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I have created file share in azure and mapped it to Virtual Machine entitled VM_01.

I have used CmdKey command to persist the credentials.

  C:\>cmdkey /add:<yourstorageaccountname>.file.core.windows.net 
             /user:<yourstorageaccountname> 
             /pass:<YourStorageAccountKeyWhichEndsIn==>

I am able to see shared drives when I logging to the virtual machine, but when other administrators logging to the same machine they do not see and access the shared drives!!

After spending time on internet, I found that The credentials persisted by CmdKey are available to the user who ran “CmdKey”. https://blogs.msdn.microsoft.com/windowsazurestorage/2014/05/26/persisting-connections-to-microsoft-azure-files/

So solution suggested was to use runas command and then use CmdKey command as follow

   runas /user:<username> cmd.exe // This will open the command window

But, I have 100 of users!!! Do I have to run the bove command 100 times with different user names :( Do we have any alternative solutions?

Extract from MSDN but I am not getting what does it means!

If you create a new local user on your VM, and add that user to the administrators group, then you can run commands for that user in both elevated and non-elevated contexts. Connections are not shared between elevated and non-elevated contexts, so you may want to connect separately in each context by executing “net use”. However, the persisted credentials are shared, so you only need to run “CmdKey” in one of the contexts.

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The obvious way is to run a login script (either GPO or local policy) to map the drive. Obviously the downside to this is that your storage credentials will be stored in plain text in the login script, you can do some encryption with PowerShell or similar but this still doesn't stop someone walking away with the login script and using it elsewhere. Which I suspect may be why you are using cmdkey. As far as I know there is no way to add credentials via cmdkey without having the credentials stored in a file somewhere to then be used by a script.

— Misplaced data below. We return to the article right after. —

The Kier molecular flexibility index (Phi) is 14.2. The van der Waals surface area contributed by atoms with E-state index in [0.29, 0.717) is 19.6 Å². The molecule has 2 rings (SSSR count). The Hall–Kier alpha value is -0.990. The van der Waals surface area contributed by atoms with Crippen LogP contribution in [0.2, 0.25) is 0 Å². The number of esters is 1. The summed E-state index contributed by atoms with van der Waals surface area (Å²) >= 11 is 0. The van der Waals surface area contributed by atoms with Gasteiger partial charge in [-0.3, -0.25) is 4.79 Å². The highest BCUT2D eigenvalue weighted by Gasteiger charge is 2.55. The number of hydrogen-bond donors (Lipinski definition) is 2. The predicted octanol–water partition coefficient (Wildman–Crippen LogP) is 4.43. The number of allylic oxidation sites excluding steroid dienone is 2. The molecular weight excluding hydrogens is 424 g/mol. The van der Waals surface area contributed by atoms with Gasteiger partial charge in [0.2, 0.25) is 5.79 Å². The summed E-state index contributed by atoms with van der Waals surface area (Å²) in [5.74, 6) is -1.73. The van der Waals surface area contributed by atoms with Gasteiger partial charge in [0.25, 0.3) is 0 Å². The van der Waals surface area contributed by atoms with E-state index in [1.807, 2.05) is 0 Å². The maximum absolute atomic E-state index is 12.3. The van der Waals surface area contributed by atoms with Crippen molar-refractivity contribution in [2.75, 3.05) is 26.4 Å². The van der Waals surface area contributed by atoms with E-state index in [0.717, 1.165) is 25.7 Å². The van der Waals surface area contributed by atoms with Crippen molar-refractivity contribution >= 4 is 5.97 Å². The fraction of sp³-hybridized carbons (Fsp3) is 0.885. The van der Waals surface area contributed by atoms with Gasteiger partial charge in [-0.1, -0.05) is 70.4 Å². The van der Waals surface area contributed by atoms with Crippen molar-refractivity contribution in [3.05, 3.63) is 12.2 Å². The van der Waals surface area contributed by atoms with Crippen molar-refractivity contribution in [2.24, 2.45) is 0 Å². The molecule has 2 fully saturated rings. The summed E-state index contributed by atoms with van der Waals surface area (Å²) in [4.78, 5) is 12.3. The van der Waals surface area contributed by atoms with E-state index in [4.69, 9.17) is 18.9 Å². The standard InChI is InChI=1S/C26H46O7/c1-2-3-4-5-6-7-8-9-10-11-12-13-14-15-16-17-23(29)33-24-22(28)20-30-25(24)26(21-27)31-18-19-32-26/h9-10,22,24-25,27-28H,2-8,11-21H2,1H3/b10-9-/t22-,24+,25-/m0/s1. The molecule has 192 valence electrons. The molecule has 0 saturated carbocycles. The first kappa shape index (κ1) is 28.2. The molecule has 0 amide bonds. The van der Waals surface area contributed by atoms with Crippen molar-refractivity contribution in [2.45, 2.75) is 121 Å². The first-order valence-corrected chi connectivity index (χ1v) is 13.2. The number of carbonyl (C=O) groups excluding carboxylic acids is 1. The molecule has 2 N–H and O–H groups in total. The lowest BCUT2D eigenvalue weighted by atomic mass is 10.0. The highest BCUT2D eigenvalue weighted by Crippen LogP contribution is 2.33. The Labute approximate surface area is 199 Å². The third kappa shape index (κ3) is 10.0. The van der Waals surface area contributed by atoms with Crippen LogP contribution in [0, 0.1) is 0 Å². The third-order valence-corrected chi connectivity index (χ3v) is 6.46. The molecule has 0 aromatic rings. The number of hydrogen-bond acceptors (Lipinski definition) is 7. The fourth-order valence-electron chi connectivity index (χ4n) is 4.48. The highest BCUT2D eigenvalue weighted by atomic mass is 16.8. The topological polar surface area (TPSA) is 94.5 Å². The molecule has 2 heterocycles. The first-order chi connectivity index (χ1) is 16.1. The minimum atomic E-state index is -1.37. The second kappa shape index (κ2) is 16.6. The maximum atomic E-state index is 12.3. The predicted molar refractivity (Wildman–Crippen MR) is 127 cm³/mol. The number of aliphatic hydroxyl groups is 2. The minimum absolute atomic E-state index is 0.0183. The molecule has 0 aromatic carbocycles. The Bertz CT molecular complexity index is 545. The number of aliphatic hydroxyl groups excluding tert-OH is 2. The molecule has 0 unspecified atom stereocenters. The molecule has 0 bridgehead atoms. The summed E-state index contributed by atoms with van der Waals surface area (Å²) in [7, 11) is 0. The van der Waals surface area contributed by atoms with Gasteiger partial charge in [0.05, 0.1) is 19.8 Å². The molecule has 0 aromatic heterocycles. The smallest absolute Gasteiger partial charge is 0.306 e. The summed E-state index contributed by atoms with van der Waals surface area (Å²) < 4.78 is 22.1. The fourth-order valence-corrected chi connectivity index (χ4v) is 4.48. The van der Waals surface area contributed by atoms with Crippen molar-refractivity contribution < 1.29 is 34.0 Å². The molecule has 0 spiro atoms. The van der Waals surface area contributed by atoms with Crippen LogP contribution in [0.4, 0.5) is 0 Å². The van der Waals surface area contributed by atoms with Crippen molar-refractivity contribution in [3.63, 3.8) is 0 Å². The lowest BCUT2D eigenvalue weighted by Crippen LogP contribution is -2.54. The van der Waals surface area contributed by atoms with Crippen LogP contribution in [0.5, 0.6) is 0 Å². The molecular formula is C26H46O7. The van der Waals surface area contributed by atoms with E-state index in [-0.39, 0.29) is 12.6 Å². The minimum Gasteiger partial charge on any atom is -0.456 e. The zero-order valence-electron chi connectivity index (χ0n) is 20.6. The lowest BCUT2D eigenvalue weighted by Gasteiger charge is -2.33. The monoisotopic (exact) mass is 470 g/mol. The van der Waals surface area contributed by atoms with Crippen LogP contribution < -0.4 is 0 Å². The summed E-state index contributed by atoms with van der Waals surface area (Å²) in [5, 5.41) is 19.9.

This is one of the reasons why I've found Azure files to be less useful than it first appeared.

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  • @codetoshare no problem, just remember anyone who uses that login script can also go and get the file and read the credentials, allowing them to connect from other locations or take them with them if they leave the company. – Sam Cogan Apr 22 '16 at 11:00
  • sounds scary! then what else is solution? – kudlatiger Apr 22 '16 at 11:04
  • That's the problem, there isn't really one at the moment. From my view Azure files isn't really useful for mapped drives until NTFS permissions are implemented(if they are). – Sam Cogan Apr 22 '16 at 11:05
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    Afraid not, if the user has you storage account name and the key they can get access to your storage account, they do not need rights on your subscription. – Sam Cogan Apr 22 '16 at 11:07
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    Let us continue this discussion in chat. – Sam Cogan Apr 22 '16 at 11:08
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Solved it!

I wrote a batch file and added it to windows start up folder.

C:\ProgramData\Microsoft\Windows\Start Menu\Programs\StartUp

Batch file content

   @echo off
   net use * /delete /yes

   cmdkey /add:<yourstorageaccountname>.file.core.windows.net 
         /user:<yourstorageaccountname> 
         /pass:<YourStorageAccountKey>

   net use X: \\saspr.file.core.windows.net\myfilesharename

Now anyone who logs in can see my mapped drives!

But as Sam explained, please think about downside!!

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